Liberal Democrats and Ukip unveil manifestos

15th April 2015

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  • Pollution & Waste Management


Darren Guy

The Liberal Democrats would create interdepartmental units to coordinate cross-cutting environmental issues such as air quality and resource management, according to the party's manifesto.

The document, launched today, states that a Liberal Democrat government would establish a senior cabinet committee to coordinate work on delivering green growth and fighting climate change.

It would also create an office for environmental responsibility to scrutinise the government's work on meeting environment targets, similar to the way in which the Office for Budget Responsibility examines the work of the Treasury.

Tax revenues from shale gas would be used to fund energy efficiency, community energy, low-carbon innovation and renewable heat, states the manifesto. At the end of shale gas operations, the wells should be offered to geothermal heat developers at no cost, it adds.

The document confirms the party's pledge to enact five green laws covering carbon, homes, nature, transport and waste. The introduction of a nature Act would place the Natural Capital Committee on a statutory footing, while a 25-year plan would be rolled out to improve nature.

Liberal Democrats also say they will undertake a review of national resource efficiency, increase penalties for waste crimes, and introduce regulation to promote design that makes it easier to repair equipment via its resource efficiency and zero waste Britain Act.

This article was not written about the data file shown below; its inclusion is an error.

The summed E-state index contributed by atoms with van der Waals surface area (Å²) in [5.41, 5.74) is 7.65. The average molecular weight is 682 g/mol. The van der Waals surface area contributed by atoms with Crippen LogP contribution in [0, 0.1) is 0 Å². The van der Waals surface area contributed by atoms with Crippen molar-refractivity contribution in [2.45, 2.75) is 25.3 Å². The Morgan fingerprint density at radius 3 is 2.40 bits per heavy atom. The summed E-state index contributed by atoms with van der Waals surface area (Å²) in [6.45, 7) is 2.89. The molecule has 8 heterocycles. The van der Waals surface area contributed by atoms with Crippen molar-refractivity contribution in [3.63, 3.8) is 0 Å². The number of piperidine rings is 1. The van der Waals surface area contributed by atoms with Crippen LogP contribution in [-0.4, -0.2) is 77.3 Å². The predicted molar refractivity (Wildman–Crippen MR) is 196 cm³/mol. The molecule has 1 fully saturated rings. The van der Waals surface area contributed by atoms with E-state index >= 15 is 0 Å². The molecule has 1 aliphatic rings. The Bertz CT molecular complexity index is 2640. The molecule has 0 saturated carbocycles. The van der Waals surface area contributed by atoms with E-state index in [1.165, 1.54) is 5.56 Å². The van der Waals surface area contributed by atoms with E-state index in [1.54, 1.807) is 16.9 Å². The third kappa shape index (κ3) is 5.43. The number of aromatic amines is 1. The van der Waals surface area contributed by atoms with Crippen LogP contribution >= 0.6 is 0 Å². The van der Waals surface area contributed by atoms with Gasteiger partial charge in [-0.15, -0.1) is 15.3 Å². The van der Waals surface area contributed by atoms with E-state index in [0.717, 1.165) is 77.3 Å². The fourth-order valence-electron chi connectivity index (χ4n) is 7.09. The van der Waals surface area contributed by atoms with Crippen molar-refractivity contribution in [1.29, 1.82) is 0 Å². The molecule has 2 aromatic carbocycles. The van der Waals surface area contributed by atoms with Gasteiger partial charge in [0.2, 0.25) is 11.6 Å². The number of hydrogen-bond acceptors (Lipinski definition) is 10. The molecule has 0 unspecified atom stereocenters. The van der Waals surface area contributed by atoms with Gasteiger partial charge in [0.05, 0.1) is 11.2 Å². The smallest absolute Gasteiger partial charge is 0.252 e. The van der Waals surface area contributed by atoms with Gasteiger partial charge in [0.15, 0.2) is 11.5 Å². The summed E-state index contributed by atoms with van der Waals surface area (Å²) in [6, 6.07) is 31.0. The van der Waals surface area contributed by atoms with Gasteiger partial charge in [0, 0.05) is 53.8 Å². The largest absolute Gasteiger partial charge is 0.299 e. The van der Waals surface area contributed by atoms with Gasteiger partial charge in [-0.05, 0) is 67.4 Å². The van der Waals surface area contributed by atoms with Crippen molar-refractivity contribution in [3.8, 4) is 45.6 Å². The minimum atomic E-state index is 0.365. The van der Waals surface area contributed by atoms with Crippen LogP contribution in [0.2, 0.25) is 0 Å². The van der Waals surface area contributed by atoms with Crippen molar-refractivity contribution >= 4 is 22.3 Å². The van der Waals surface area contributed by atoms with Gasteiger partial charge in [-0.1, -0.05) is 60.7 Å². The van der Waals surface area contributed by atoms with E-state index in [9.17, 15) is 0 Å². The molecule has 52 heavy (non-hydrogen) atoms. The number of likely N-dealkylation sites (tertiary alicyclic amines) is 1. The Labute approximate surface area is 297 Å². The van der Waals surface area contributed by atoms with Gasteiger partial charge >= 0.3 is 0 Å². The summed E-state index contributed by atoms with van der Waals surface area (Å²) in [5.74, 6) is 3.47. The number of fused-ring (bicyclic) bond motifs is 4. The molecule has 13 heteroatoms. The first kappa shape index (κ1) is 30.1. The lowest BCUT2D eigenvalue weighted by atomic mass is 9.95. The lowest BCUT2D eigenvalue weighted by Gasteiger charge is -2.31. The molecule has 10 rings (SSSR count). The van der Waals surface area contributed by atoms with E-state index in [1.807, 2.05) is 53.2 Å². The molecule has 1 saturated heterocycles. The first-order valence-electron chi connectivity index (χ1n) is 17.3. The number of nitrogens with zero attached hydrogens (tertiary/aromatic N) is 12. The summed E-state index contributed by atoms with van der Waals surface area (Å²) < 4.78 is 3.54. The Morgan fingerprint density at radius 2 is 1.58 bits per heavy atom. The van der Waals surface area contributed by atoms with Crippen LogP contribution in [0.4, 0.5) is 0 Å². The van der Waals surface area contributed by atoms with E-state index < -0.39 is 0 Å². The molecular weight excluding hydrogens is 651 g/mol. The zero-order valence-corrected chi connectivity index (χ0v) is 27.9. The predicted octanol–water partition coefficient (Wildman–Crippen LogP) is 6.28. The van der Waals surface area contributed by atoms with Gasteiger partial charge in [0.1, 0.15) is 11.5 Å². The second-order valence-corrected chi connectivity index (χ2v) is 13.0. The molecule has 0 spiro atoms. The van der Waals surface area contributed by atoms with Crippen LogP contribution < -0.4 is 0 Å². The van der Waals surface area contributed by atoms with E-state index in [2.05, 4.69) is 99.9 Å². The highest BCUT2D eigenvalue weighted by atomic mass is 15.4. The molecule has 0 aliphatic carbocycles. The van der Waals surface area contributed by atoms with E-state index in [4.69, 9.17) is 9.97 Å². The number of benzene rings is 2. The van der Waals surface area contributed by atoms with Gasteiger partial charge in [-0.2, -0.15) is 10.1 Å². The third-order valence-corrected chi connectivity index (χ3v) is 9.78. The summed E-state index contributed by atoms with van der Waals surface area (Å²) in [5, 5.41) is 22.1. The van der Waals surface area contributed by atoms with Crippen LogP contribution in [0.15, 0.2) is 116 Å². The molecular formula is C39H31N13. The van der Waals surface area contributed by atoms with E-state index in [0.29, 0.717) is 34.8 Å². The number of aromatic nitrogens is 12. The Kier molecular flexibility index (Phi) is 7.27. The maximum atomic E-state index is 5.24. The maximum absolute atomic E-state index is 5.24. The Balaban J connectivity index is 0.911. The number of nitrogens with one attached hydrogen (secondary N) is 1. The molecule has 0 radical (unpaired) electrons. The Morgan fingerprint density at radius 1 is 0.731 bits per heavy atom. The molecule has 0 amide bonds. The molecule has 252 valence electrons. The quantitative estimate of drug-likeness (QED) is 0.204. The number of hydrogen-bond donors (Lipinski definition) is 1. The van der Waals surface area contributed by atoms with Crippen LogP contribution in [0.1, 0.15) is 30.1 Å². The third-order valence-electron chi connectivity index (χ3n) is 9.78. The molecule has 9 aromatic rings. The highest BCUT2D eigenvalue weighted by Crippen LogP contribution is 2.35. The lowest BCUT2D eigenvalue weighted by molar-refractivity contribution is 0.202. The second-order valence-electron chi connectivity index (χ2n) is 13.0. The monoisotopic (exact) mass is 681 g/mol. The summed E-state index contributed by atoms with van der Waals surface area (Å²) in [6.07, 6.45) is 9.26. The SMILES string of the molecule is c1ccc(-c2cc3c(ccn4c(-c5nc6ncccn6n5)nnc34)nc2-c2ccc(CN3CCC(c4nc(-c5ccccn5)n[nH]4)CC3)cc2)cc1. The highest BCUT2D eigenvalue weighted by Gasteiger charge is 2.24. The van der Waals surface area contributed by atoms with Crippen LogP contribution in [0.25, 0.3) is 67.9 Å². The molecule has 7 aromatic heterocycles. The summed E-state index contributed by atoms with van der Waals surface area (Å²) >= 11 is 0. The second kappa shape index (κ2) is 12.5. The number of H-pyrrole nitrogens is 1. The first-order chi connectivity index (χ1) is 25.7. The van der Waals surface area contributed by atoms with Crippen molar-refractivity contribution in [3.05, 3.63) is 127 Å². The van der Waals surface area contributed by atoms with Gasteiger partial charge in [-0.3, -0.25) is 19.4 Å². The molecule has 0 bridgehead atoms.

A green transport Act would electrify rail routes and require all new buses and taxis to be ultra low emission from 2030, with all cars meeting the standard by 2040. It would also implement a national air quality plan, including a legal requirement for the most polluted towns and cities to introduce low emission zones.

Emission performance standards for existing coal power stations would be introduced through a zero carbon Britain Act to end unabated coal generation by 2025, along with a 2030 decarbonisation target of 50-100g per kWh and full borrowing powers for the Green Investment Bank.

Finally, a green buildings Act would introduce council tax discounts for homeowners who improve the energy efficiency of their home and introduce measures so that social and private rented homes attain at least an energy performance certificate band C rating by 2027.

Ukip's manifesto, meanwhile, outlines the party's plans to repeal the Climate Change Act, which it calls "an Act rooted in EU folly" and claims is doing "untold damage". It would also scrap EU directives on large and medium combustion plants, which it says are an attempt to "close down secure, reliable and economical electricity generation and replace it with expensive, intermittent, unreliable renewables".

The party supports shale gas exploitation, but would tax profits at 50% and invest the income in a sovereign wealth fund. It would scrap all subsidies for renewable energy generation except hydro power, which it claims is the only renewable technology that can deliver electricity at competitive prices.

Ukip also pledges to set up a commission to investigate ways to rejuvenate the coal industry, including deep, opencast and drift mining, discontinue the carbon floor price and seek private funding for new coal plants.

Other proposals outlined in Ukip's manifesto include:

  • Abolition of green taxes and withdrawal from the EU emissions trading system.
  • Local referenda on large-scale developments and permission refused if 5% of electors in a planning authority areas demand it.
  • Scrapping the HS2 high-speed rail project, which it describes as a "flawed vanity scheme".
  • Reopening Manston airport in Kent.


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